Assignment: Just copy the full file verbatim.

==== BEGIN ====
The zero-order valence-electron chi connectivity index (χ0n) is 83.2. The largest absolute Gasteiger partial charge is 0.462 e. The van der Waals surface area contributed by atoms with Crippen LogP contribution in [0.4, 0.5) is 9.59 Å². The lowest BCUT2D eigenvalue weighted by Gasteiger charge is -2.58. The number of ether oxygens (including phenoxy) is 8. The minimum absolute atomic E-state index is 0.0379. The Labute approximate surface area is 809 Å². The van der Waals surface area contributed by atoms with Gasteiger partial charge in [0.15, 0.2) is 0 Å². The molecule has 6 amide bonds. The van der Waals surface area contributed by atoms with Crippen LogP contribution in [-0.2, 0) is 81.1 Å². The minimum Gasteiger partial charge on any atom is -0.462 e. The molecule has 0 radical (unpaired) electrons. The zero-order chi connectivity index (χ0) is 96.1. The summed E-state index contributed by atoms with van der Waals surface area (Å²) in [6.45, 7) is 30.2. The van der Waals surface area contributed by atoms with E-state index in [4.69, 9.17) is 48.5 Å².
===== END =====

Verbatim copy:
The zero-order valence-electron chi connectivity index (χ0n) is 83.2. The largest absolute Gasteiger partial charge is 0.462 e. The van der Waals surface area contributed by atoms with Crippen LogP contribution in [0.4, 0.5) is 9.59 Å². The lowest BCUT2D eigenvalue weighted by Gasteiger charge is -2.58. The number of ether oxygens (including phenoxy) is 8. The minimum absolute atomic E-state index is 0.0379. The Labute approximate surface area is 809 Å². The van der Waals surface area contributed by atoms with Gasteiger partial charge in [0.15, 0.2) is 0 Å². The molecule has 6 amide bonds. The van der Waals surface area contributed by atoms with Crippen LogP contribution in [-0.2, 0) is 81.1 Å². The minimum Gasteiger partial charge on any atom is -0.462 e. The molecule has 0 radical (unpaired) electrons. The zero-order chi connectivity index (χ0) is 96.1. The summed E-state index contributed by atoms with van der Waals surface area (Å²) in [6.45, 7) is 30.2. The van der Waals surface area contributed by atoms with E-state index in [4.69, 9.17) is 48.5 Å².